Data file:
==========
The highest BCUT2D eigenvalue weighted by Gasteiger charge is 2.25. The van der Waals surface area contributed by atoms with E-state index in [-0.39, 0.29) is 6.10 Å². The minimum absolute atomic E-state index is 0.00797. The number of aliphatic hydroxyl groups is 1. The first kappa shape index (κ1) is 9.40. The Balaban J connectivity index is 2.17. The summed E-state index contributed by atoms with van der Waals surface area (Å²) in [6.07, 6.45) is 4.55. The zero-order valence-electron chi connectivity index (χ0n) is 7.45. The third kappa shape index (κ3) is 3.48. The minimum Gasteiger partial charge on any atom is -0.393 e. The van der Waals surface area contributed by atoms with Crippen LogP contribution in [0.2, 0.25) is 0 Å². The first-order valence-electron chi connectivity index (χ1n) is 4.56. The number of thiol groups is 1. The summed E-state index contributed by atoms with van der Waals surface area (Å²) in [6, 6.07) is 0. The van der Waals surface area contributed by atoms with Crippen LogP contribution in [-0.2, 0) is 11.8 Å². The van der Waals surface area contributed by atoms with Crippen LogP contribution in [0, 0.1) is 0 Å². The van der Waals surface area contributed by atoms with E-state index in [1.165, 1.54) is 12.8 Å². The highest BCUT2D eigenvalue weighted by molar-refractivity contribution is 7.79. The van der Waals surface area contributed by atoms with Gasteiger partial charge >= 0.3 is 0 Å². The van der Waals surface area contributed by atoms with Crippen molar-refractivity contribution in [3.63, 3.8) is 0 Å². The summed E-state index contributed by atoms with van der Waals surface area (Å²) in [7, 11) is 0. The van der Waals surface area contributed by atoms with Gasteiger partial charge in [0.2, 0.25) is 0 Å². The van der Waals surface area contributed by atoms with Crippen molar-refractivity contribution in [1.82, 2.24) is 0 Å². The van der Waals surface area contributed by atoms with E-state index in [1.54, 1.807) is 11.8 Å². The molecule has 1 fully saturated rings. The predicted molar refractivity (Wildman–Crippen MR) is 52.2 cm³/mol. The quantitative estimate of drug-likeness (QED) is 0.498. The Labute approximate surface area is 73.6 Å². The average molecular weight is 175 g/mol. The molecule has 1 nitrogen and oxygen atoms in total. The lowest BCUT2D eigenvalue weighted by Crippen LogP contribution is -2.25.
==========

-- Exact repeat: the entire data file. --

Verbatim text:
The highest BCUT2D eigenvalue weighted by Gasteiger charge is 2.25. The van der Waals surface area contributed by atoms with E-state index in [-0.39, 0.29) is 6.10 Å². The minimum absolute atomic E-state index is 0.00797. The number of aliphatic hydroxyl groups is 1. The first kappa shape index (κ1) is 9.40. The Balaban J connectivity index is 2.17. The summed E-state index contributed by atoms with van der Waals surface area (Å²) in [6.07, 6.45) is 4.55. The zero-order valence-electron chi connectivity index (χ0n) is 7.45. The third kappa shape index (κ3) is 3.48. The minimum Gasteiger partial charge on any atom is -0.393 e. The van der Waals surface area contributed by atoms with Crippen LogP contribution in [0.2, 0.25) is 0 Å². The first-order valence-electron chi connectivity index (χ1n) is 4.56. The number of thiol groups is 1. The summed E-state index contributed by atoms with van der Waals surface area (Å²) in [6, 6.07) is 0. The van der Waals surface area contributed by atoms with Crippen LogP contribution in [-0.2, 0) is 11.8 Å². The van der Waals surface area contributed by atoms with Crippen LogP contribution in [0, 0.1) is 0 Å². The van der Waals surface area contributed by atoms with E-state index in [1.165, 1.54) is 12.8 Å². The highest BCUT2D eigenvalue weighted by molar-refractivity contribution is 7.79. The van der Waals surface area contributed by atoms with Gasteiger partial charge >= 0.3 is 0 Å². The van der Waals surface area contributed by atoms with Crippen molar-refractivity contribution in [3.63, 3.8) is 0 Å². The summed E-state index contributed by atoms with van der Waals surface area (Å²) in [7, 11) is 0. The van der Waals surface area contributed by atoms with Gasteiger partial charge in [0.2, 0.25) is 0 Å². The van der Waals surface area contributed by atoms with Crippen molar-refractivity contribution in [1.82, 2.24) is 0 Å². The van der Waals surface area contributed by atoms with E-state index in [1.54, 1.807) is 11.8 Å². The molecule has 1 fully saturated rings. The predicted molar refractivity (Wildman–Crippen MR) is 52.2 cm³/mol. The quantitative estimate of drug-likeness (QED) is 0.498. The Labute approximate surface area is 73.6 Å². The average molecular weight is 175 g/mol. The molecule has 1 nitrogen and oxygen atoms in total. The lowest BCUT2D eigenvalue weighted by Crippen LogP contribution is -2.25.